We celebrated by having a roast pork dinner with roast potatoes and red wine followed by Jura, single malt whisky as we watched the evening shadows steal across the still waters - although, of course, it never got dark.

The following morning we moved on and I followed Venture II in the tender for several miles until we reached the main fjord. It was an exhilarating experience and I took photos and video of her underway. This is what she was designed for and she looked completely at home in these magnificent surroundings. We turned into the adjacent fjord of Hesteyrarfjordur which was connected by a small ferry to Isafjordur. We saw numerous hikers and campers ashore and there is reputed to be a pancake house among the small cluster of houses. There are also the remains of whaling station with its tall chimney rising from a litter of rusting boilers at its base.

It was still early in the day so we decided to continue on to spend the night in Hornvik Bay, which is right at the tip of Northwest Iceland. En route we reached our farthest point from home and from here on we will be slowly reducing the distance back to Southampton. Hornvik Bay is open to the northwest and, when we entered it, we found there was quite a swell, which suggested we could be in for a roly night. So we reluctantly decided to keep going overnight to Akureyri, much further to the east. A significant amount of driftwood littered the shores of this bay. There are almost no trees on Iceland and this wood has drifted all the way from Siberia via the polar ice. It was in fact this phenomenon which prompted the Norwegian explorer Nansen to build his famous ship the Fram in 1892 and have her frozen into the ice in Siberia in the hope that she would drift with the polar ice via the North Pole and be released off the coast of Greenland. The actual ship is on display in The Fram Museum in Oslo and his book, Farthest North by Fridtjof Nansen - detailing his amazing journey, is available from Amazon.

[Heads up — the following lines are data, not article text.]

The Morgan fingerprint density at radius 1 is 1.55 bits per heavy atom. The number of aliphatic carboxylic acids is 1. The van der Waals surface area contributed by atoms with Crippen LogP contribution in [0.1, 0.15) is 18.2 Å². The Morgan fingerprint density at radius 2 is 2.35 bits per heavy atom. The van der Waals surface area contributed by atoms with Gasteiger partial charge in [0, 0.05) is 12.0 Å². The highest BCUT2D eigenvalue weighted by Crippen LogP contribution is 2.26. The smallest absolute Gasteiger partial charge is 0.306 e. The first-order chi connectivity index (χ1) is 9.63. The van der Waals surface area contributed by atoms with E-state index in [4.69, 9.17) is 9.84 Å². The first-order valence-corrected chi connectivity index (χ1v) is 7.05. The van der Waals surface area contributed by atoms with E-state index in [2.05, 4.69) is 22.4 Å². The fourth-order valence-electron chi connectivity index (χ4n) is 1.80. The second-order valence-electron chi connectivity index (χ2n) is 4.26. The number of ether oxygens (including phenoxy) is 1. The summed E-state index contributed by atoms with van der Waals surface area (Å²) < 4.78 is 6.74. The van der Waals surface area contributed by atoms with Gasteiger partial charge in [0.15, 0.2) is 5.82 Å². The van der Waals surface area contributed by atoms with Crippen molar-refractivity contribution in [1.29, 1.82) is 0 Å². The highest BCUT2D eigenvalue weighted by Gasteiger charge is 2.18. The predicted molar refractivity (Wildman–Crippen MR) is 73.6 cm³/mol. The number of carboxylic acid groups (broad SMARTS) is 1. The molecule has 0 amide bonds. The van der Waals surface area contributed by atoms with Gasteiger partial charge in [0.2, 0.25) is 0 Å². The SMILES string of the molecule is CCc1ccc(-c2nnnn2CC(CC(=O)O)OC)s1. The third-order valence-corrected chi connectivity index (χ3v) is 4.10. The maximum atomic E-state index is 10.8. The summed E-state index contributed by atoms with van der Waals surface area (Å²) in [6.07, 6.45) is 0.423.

But, to continue our own, less perilous, journey, we exited Hornvik bay and rounded the Horn (Northern version) and passed the amazing bird cliffs of Hornbjarg. These are home to tens of thousands of guillemots, razorbills, puffins, kittiwakes and fulmars and the highest point along the cliffs, Kalfatindur peak, drops 1,760 ft sheer into the sea.

Taking advantage of the calm weather, we headed straight across the open ocean, referred to in some sources as the Greenland Sea, to the entrance of the Enjafjordur leading to Akureyri - the second largest city in Iceland and the capital of the North.

I stayed up all night because I was afraid of missing something and I wanted to see for myself how sunset metamorphosed into dawn at these latitudes. I can now report that at latitude 66 degrees 20 minutes north on July 10th the sun disappeared below the horizon twenty minutes past midnight and reappeared exactly two hours later. A glow on the horizon revealed the position of the sun all the while it was hidden from view. A long lingering sunset became an equally lingering sunrise giving the illusion of a reverse motion replay of the sunset. As the sun rose out of the sea to port, it cast a rosy glow over the snow capped peaks to starboard. We turned into the fjord at 0300 and made our way down the 30 miles to Akureyri at slow speed so as not to arrive too early on this Sunday morning July 11th. This immensely long fjord is lined with dramatic snow-capped peaks.

I had by now decided that, having come so far - and with there being so much of interest to see in Iceland - we should extend our time here. We still needed to be in Jura to celebrate my birthday on August 19th and to have Venture II back in Southampton in time to display her in the International Boatshow on September 9th. So I made the decision to circumnavigate Iceland - rather than simply call at Reykjavik - and go directly to Western Scotland rather than make the detour to Orkney and Shetland and transit the Caledonian Canal.

With this revised itinerary in mind, my next blog will describe some of the fascinating sights in the Akureyri area and will document our onward journey to the North East coast of Iceland where we will be crossing the Arctic Circle.